Sitting for an April 3 interview at the Googleplex in Mountain View, Calif., Page bridles at any suggestion that Google isn’t the destiny-defining innovator it once was. He’s wearing geek business casual—fleece jacket, logo shirt, jeans, black Converse sneakers. “Producing the best [products] we possibly can for users is our paramount thing,” he says. “I think we have demonstrated that over a very long period of time, with a whole variety of different issues we’ve faced around the world.”

Page isn’t the first founder to reassert himself as leader of the company he helped to create. There was Howard Schultz’s return to run Starbucks (SBUX), which has worked out well, and Michael Dell’s reclaiming the reins of his eponymous PC maker, which has not. For a still-young tech entrepreneur such as Page, Steve Jobs’s triumphant homecoming at Apple in 1997 is the most obvious benchmark of success. Their situations aren’t totally analogous—unlike Jobs, Page never left the company he founded. Though the comparison is apt in one important way: In the 1990s, Apple needed a more sophisticated operating system to navigate changes in the computing landscape, and so bought Jobs’s company, NeXT. Today, Google also needs to figure out a new world, in which its users increasingly see the Web through the lens of their friends, instead of a cold, calculating algorithm. Although Google started social networks such as Orkut in the last decade, Page acknowledges that the company underestimated the power of friending. “Our mission was organizing the world’s information and making it universally accessible and useful,” he says. “I think we probably missed more of the people part of that than we should have.”

Google’s tardy embrace of social networking and its other moves, such as the strict terms it dictates to licensees of its Android operating system, have opened the company up to the kind of criticism it rarely encountered during its days as a mere colossus-in-the-making. Antitrust authorities in the U.S. and Europe are investigating whether Google gives preference to its own content in Internet search results instead of being a neutral arbiter. Privacy watchdog groups are calling Google out on changes to its privacy policies, charging that it has abused its users’ trust. Bloggers now routinely wonder if the company is doing evil, a caustic play on Google’s famous dictum in its 2004 initial public offering prospectus. A recent headline on the technology site Gizmodo hyperbolically summed up the stew of distrust: “Google’s Broken Promise: The End of ‘Don’t Be Evil.’”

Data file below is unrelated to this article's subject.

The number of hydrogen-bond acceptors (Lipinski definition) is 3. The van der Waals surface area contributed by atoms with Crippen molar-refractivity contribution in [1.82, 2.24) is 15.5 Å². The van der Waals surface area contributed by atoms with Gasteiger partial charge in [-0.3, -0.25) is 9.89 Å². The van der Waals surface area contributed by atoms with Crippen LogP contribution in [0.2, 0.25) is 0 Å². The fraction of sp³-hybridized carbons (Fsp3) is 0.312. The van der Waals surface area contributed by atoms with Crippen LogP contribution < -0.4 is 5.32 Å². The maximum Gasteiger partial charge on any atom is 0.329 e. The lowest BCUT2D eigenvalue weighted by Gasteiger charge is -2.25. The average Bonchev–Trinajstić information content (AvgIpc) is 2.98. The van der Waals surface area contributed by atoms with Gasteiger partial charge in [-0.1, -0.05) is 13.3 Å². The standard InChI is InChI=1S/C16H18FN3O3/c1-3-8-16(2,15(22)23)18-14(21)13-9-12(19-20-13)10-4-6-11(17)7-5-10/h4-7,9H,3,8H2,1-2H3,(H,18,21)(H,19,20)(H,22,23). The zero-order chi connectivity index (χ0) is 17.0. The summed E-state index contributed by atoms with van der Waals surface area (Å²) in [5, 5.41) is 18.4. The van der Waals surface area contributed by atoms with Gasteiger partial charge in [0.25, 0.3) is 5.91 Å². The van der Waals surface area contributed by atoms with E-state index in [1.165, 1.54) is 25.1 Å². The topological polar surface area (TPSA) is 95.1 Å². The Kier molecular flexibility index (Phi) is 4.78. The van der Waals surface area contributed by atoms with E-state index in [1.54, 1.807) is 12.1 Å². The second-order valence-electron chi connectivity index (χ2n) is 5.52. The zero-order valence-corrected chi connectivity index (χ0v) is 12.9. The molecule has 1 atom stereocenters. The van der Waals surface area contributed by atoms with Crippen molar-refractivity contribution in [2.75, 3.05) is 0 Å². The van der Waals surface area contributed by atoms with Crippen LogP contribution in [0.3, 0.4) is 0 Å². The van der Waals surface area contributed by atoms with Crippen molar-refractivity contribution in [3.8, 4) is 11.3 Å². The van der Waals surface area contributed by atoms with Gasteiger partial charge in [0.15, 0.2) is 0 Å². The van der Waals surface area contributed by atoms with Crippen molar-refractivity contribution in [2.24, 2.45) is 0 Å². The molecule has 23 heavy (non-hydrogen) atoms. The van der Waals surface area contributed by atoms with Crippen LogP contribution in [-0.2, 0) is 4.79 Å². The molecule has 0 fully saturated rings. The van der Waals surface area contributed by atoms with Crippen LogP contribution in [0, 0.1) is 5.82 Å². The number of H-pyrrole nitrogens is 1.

Page smiles at the charge. Google, he insists, has not really changed at all. “Our soul is the same,” he says. “What we’re about is using large-scale technology advancements to help people, to make people’s lives better, to make community better. If you look at the river of things we’re doing, like automated cars and things like that, those things are fundamentally about [using technology] to help people. And I think there is still a huge amount of that to be done.”

With Sergey Brin, Page founded Google in 1998 at the age of 25. By any measure, the company is among the most remarkable in the history of Silicon Valley, growing from a research project at Stanford to a multibillion-dollar global behemoth in a little more than a decade. Yet by the time Page took command last April, Google had grown unfocused and unwieldy. A freewheeling atmosphere of invention and curiosity spawned countless unpolished, unsuccessful products. (Take Google Buzz. No, really, take it!) The previous CEO, Eric Schmidt, was spending much of his time on the road, focusing on the company’s mounting problems with antitrust and privacy regulators and dousing controversies such as the interception of home networking data by Google’s roving, camera-equipped Street View cars.